Even though New Mexico can be perceived as quite liberal when many issues are concerned, marijuana still isn’t decriminalized there. This means you can’t use weed for recreational purposes.
On the other hand, patients who suffer from certain medical conditions can use it under strict conditions. Hopefully, this article will show you how you can benefit from medicinal use of marijuana in the state of New Mexico.
How It All Began
In 2007, Senate Bill 238 was approved by both houses, and when the governor signed it into law all patients that required marijuana for the treatment of certain medical conditions were no longer subject to criminals presecution.
This created a regulated system which could help alleviate the symptoms commonly triggered by various sorts of debilitating medical conditions. The system is referred to as the Medical Cannabis Program.
It allows people to use marijuana for medicinal purposes, as a natural type of treatment. The state of New Mexico currently recognizes twenty different medical conditions that can be treated with medical marijuana.
The list of these medical conditions includes: amyotrophic lateral sclerosis or ALS, ulcerative colitis, all different types of cancer, spasmodic torticollis or cervical dystonia, Crohn’s disease, cachexia, severe anorexia, epilepsy, severe chronic pain, glaucoma, post-traumatic stress disorder, hepatitis C infections, Parkinson’s disease, HIV/AIDS, painful peripheral neuropathy, Huntington’s disease, damage to the nerves surrounding the spinal cord, hospice care, multiple sclerosis, inclusion body myositis, and inflammatory autoimmune-mediated arthritis.
It’s good to know that if you suffer from a medical condition that is not included on the list, you can file a petition with the state Medical Cannabis Advisory Board for consideration and approval.
How to Sign Up for a Medical Marijuana Card?
In the state of New Mexico, medical marijuana is legal only if you have a medical marijuana card. To obtain one, you’ll have to go through a lot of paperwork, so let’s get started with that.
First of all, you must be a New Mexico resident with an identification card, passport, or any other official type of photo ID that has your picture on it, so that you can prove your residency.
You need to request all your medical records from your primary care physician. These medical records must contain information on your debilitating medical condition that requires medical marijuana treatment.
Also, these records need to include a diagnosis from your physician that confirms you actually suffer from the said debilitating medical condition.
Depending on your medical condition, you might also need additional paperwork. Those who apply under chronic pain need to obtain a second certification from a pain specialist.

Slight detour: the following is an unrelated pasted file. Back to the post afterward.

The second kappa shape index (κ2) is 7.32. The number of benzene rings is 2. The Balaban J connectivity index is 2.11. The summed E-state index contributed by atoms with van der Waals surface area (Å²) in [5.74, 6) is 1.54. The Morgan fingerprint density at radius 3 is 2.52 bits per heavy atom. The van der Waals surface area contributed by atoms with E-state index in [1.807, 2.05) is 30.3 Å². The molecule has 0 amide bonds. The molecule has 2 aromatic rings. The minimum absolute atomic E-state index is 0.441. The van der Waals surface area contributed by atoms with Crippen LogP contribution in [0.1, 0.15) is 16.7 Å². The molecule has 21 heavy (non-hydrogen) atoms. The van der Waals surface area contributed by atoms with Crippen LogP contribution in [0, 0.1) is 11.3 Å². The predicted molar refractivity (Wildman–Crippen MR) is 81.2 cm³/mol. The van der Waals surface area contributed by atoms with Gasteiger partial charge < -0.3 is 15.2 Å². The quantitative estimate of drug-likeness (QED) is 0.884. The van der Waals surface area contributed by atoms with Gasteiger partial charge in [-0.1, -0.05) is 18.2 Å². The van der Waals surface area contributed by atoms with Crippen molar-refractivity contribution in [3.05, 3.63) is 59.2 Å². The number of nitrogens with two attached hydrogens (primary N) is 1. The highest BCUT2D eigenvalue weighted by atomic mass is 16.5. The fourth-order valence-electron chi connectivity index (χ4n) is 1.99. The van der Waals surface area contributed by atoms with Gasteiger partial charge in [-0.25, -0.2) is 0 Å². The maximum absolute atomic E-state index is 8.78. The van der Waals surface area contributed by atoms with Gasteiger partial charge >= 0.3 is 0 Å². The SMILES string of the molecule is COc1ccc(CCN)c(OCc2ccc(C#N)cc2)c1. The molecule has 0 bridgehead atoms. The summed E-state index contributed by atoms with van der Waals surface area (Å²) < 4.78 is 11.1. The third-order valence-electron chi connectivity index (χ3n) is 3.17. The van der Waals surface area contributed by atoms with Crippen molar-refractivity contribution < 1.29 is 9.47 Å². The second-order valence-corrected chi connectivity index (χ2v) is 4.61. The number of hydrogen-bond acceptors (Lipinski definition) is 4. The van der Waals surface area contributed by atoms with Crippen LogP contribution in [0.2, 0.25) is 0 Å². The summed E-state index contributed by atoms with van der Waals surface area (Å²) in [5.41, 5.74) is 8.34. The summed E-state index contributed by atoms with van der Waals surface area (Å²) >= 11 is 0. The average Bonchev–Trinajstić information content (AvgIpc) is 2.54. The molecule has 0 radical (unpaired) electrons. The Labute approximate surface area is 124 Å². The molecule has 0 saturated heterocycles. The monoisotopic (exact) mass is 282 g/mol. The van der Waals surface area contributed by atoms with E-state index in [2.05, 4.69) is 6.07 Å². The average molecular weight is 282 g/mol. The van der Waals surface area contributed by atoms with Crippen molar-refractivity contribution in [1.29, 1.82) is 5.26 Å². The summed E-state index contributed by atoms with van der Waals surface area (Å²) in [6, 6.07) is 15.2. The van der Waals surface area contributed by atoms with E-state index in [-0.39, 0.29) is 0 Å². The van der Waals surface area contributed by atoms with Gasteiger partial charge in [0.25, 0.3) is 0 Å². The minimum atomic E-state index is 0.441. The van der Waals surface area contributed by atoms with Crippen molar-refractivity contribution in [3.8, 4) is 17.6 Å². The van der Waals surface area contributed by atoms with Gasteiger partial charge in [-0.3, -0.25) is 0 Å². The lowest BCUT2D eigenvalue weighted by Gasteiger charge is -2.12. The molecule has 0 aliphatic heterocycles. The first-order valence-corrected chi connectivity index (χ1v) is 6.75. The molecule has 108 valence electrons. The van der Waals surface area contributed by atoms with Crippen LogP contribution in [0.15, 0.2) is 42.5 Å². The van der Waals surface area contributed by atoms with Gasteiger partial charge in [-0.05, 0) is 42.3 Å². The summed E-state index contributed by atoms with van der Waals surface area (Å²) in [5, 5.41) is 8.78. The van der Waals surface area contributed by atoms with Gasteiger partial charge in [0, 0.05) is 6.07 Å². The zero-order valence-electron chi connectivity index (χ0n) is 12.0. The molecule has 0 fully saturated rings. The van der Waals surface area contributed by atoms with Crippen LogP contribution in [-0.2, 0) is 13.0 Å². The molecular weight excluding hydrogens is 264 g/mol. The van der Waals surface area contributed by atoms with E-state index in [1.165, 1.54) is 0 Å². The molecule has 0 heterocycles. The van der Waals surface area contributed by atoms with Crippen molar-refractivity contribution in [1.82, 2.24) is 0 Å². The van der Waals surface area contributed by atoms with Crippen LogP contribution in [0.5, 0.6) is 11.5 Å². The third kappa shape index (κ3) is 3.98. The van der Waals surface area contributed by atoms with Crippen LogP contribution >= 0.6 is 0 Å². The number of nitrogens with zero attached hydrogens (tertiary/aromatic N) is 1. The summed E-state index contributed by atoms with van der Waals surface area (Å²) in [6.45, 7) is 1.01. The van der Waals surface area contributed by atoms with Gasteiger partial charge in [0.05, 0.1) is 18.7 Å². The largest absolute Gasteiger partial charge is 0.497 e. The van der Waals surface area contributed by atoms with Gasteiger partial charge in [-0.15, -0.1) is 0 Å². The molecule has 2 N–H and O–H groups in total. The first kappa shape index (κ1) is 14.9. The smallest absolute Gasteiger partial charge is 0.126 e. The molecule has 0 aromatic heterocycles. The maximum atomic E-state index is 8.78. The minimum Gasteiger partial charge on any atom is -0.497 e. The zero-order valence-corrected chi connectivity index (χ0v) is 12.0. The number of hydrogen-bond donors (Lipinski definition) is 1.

If you apply under post-traumatic stress disorder, you will need to supply a diagnosis from a psychiatrist.
Patients who suffer from glaucoma need to include a diagnosis from an ophthalmologist for the medical records. The same goes for those who suffer from inflammatory autoimmune-mediated arthritis, only that the diagnosis has to come from a rheumatologist.
When you’re through with all the certifications, you need to register yourself with the New Mexico Department of Health to get hold of your medical card.
How to Purchase Marijuana in New Mexico?
Once you receive your cannabis card, you are eligible to purchase marijuana for medical use from one of the state’s licensed non-profit producers or LNPPs. Along with your card you will be given a list of such producers. You can buy weed at an LNPP located anywhere in the state.
If you don’t want to purchase from a licensed non-profit producers directly, you may do so through a caregiver of your choice. To become a caregiver one must be enrolled in the Medical Cannabis Program and undergo a thorough federal background check.
You are allowed to purchase six pounds of marijuana for medical purposes over a period of three months. If that doesn’t fulfill the needs for your treatment, your physician must request the limit to be raised by submitting a letter to the Department of Health.
The state of New Mexico provides you with another option: you can grow your own marijuana for medical purposes. In order to do so you first need to get a hold of a personal production license. You can’t get one unless you provide a detailed description of your growing area and prove your ability to secure that same area.
The license must be renewed once a year and it gives you the opportunity to grow up to 16 plants at the same time. Out of those 16, you are only allowed to have 4 mature plants at any one time, while the other 12 must remain seedlings.
In New Mexico, medical marijuana is legal but the possession and public use of it still isn’t. Make sure you always consume your medical marijuana in the privacy of your own residence, as public consumption of any type is illegal and could get you arrested.
This website contains very good information. Legal information for medical users is important with the rules being different across the states.
Hi Bruce, We decided to tackle information for each state separately because of the very point you raise in that each state has different rules and levels of legalization. The articles we have created for each state are meant to be jumping off points to further information via the links in the post. The main and most important link is to norml.org which is the main lobby organization for cannabis legalization in D.C. Their site has very concise and useful information on the law for medical and recreational users in each state of the U.S. and is a great reference/information tool. I am glad you have found the posts useful. Cheers!